K iritim ati A Fresh look at Christmas Island Outfitters
By Andy Archer
After more than 40 years in the bonefishing limelight, Christmas Island remains the ultimate saltwater playground. Photo: Ken Morrish
illions of years ago, there was an eruption at the bottom of the Pacific Ocean. As lava pulsed from the sea floor into the deepest water on earth it hardened into rock and built a volcano so massive it broke the ocean’s surface. Over time it became dormant, but with its presence came life and the birth of a future that few could have predicted. It became a beacon for birds and its submerged slopes acted as prime habitat for coral and marine life. As these underwater communities grew around the fringes of the seamount and rose to the surface, the volcano sank under the weight of the life it now supported, back down to the depths from which it came. What remains today is a coral atoll. A tiny dot surrounded by endless blue that is home to the people of Kiritimati, the fish of the South Pacific, and a sanctuary for 37 species of tropical birds. On the coral rim of an extinct volcano, one of the oldest and largest this planet will ever know, anglers wade in shallow, warm, turquoise waters and watch their fishing dreams unfold in front of their eyes. This is Kiritimati, the one and only Christmas Island.
A World Away For over a decade, Fly Water Travel has sent more anglers to Christmas Island than any other destination. With its massive size, incredible populations of flats species, 12-month season, and consistent weather, it continues to serve as a portal for countless saltwater anglers. However, it is important to understand the realities of life in this faraway place before planning PAGE 84
your trip. Christmas Island is essentially a sub-third-world locale. For the fishing outfitters and inhabitants, obtaining basic food items, supplies, water, equipment, and tools is a massive challenge. For many that live on Christmas Island, their version of an insurance policy is a fattened pig tied to a palm tree by its hind leg. This real-life rainy day fund is the best assurance they have for putting food on the table if the rice runs out or the cargo ship cannot make it due to weather. Another stark example of life on Christmas Island was recounted by a client of ours. He visited the local “hospital” (a cinderblock hut) and stood in amazement at the sight of intravenous tubes extending from a patient’s arm directly into a green coconut. For locals, basics like potable water can be hard to come by and a majority live in homes without electricity. Ultimately, the island’s lodges do the very best they can with what they’ve got, but when a spark plug breaks or the island runs out of sugar or a door handle snaps off, the closest hardware, grocery, or auto supply store is an 1,800-mile, five-week voyage across the wild Pacific Ocean in a slow-moving cargo ship. If ever there was a destination where traveling anglers were required to go-with-the-flow, Christmas Island is it. If you cannot wrap your brain around spending thousands of dollars to visit a place where you may, on more than one occasion, be required to smash a cockroach with a flip-flop, fall asleep to the click-clack sound of a hermit crab crawling across your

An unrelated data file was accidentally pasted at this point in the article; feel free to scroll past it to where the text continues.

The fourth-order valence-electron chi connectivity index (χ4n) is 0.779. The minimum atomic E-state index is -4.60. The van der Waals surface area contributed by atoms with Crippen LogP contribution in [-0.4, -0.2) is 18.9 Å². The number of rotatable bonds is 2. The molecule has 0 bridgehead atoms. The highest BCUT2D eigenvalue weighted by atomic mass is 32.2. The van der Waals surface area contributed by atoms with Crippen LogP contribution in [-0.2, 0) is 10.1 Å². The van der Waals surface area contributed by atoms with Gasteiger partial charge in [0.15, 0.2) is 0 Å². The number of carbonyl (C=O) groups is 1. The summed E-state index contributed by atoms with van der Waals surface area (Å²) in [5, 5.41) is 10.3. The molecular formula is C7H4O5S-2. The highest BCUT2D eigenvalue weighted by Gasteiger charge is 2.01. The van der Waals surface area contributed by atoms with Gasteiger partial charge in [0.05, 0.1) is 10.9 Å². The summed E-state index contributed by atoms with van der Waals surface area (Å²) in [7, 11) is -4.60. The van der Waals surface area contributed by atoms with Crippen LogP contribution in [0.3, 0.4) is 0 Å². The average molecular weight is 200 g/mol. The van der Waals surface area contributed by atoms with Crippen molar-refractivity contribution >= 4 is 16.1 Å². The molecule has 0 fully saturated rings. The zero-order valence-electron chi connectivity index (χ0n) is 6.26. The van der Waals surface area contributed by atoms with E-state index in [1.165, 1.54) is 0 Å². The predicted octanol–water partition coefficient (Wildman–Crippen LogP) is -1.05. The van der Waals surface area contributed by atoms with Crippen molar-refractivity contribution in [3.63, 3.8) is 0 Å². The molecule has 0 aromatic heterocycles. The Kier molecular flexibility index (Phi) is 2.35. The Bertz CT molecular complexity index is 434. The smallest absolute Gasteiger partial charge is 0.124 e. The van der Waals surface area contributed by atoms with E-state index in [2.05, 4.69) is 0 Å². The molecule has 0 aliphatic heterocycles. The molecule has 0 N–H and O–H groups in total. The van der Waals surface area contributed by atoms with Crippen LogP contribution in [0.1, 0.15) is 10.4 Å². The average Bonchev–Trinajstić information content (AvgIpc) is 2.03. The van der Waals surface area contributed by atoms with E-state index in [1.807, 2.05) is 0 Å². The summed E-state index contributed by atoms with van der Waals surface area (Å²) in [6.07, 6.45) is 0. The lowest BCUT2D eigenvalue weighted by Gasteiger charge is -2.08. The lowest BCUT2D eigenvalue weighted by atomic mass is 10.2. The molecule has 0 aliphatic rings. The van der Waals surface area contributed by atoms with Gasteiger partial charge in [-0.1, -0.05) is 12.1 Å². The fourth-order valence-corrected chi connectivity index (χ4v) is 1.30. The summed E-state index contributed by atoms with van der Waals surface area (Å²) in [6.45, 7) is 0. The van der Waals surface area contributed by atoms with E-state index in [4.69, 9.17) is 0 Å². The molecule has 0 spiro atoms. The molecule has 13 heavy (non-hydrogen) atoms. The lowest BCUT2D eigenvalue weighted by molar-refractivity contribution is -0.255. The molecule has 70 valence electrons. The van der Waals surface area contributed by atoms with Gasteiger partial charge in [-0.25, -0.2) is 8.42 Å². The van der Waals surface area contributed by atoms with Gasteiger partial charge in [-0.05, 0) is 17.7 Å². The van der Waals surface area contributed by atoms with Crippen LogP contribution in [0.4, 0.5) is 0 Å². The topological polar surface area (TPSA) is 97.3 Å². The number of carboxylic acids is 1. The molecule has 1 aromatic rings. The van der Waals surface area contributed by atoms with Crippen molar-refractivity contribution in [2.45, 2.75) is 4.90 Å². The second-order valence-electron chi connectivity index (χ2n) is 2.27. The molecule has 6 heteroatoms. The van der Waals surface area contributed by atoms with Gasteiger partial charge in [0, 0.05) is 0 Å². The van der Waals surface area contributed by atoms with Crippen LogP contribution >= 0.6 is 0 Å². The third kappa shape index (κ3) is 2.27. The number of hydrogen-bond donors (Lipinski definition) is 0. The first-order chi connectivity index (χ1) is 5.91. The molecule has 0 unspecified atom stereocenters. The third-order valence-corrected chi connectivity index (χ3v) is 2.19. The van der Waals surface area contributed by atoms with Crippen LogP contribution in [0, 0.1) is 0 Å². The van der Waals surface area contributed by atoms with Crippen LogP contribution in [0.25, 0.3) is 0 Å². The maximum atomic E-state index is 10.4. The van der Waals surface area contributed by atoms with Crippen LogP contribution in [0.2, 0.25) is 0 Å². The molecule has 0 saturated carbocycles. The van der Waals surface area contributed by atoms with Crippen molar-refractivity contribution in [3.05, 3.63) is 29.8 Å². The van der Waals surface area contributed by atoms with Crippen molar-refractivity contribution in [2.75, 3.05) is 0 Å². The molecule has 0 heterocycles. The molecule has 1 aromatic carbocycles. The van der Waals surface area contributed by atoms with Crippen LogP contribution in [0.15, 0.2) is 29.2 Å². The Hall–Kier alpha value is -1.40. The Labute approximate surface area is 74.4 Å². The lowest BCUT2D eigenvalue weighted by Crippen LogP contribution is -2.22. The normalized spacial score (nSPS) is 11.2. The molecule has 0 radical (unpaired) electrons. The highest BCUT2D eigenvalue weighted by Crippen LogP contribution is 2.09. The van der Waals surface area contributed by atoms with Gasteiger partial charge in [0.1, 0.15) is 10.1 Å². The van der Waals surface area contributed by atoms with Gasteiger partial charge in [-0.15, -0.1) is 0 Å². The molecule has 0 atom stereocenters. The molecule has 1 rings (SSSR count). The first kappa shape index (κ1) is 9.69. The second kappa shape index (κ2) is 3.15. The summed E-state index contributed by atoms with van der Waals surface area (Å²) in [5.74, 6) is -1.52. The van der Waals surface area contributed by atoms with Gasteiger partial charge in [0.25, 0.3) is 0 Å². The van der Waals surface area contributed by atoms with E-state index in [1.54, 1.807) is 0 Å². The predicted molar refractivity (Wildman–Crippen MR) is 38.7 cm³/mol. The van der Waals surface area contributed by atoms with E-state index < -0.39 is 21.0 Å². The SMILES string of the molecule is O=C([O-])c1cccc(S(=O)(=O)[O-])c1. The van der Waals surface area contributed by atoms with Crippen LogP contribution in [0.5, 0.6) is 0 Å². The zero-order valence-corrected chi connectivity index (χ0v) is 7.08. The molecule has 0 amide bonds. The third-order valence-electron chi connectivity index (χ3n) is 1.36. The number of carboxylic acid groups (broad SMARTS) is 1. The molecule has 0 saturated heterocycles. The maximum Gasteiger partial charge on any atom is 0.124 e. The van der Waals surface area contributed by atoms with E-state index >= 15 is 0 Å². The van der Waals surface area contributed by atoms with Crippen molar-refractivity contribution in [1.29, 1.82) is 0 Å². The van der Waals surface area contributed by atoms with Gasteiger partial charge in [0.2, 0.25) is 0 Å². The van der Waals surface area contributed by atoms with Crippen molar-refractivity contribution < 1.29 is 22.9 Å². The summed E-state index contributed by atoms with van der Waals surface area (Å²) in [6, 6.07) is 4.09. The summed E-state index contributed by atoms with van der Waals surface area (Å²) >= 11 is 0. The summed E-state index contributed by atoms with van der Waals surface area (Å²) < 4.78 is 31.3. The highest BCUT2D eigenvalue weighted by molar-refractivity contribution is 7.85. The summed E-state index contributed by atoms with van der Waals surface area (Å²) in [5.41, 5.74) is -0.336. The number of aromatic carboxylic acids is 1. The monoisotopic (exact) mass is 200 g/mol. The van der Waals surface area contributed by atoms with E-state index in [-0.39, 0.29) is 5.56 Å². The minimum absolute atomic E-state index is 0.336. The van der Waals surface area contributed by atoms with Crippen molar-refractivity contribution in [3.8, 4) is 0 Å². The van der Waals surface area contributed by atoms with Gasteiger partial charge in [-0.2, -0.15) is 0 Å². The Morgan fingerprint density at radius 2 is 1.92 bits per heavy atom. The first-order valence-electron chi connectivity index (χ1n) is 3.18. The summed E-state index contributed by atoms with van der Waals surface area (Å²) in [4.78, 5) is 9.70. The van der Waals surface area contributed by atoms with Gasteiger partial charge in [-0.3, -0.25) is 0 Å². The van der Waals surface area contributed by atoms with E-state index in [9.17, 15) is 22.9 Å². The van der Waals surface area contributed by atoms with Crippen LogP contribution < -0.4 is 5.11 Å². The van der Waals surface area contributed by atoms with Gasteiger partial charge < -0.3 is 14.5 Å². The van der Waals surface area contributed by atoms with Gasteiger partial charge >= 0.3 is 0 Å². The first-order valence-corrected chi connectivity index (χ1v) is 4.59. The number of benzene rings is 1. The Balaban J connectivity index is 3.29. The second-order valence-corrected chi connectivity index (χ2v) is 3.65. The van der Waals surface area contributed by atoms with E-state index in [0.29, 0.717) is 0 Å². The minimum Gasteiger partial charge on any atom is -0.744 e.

KIRITIMATI room, or spend six days eating basic whitebread sandwiches for lunch, then this is likely not the place for you. If by contrast, you appreciate the spirit of true adventure, the skill and kindness of some of the most talented flats guides on the planet, and the faraway beauty of a prolific saltwater environment, a finer place is hard to find.
A Target Rich Environment Why Christmas Island? In the minds of many, it is because 100 percent of the fishing here takes place on foot. There’s nothing like stalking the white hard-sand flats and hunting fish with your eyes peeled, your rod at the ready, and a trusty guide at your shoulder. There was a time in Christmas Island’s history when literally everything alive (including bonefish and giant trevally) were on the local menu. From puffers to snappers, milkfish to sharks, if it swam or had fins, it was for dinner. Thankfully in 2009, residents agreed to enforce long-term regulations to protect bonefish and trevally from commercial harvest in the atoll’s lagoon. Today we are seeing the benefits of this ethos as well as an incredible array of additional species to throw a fly at. Bonefish and giant trevally are really just the tip of the iceberg. With five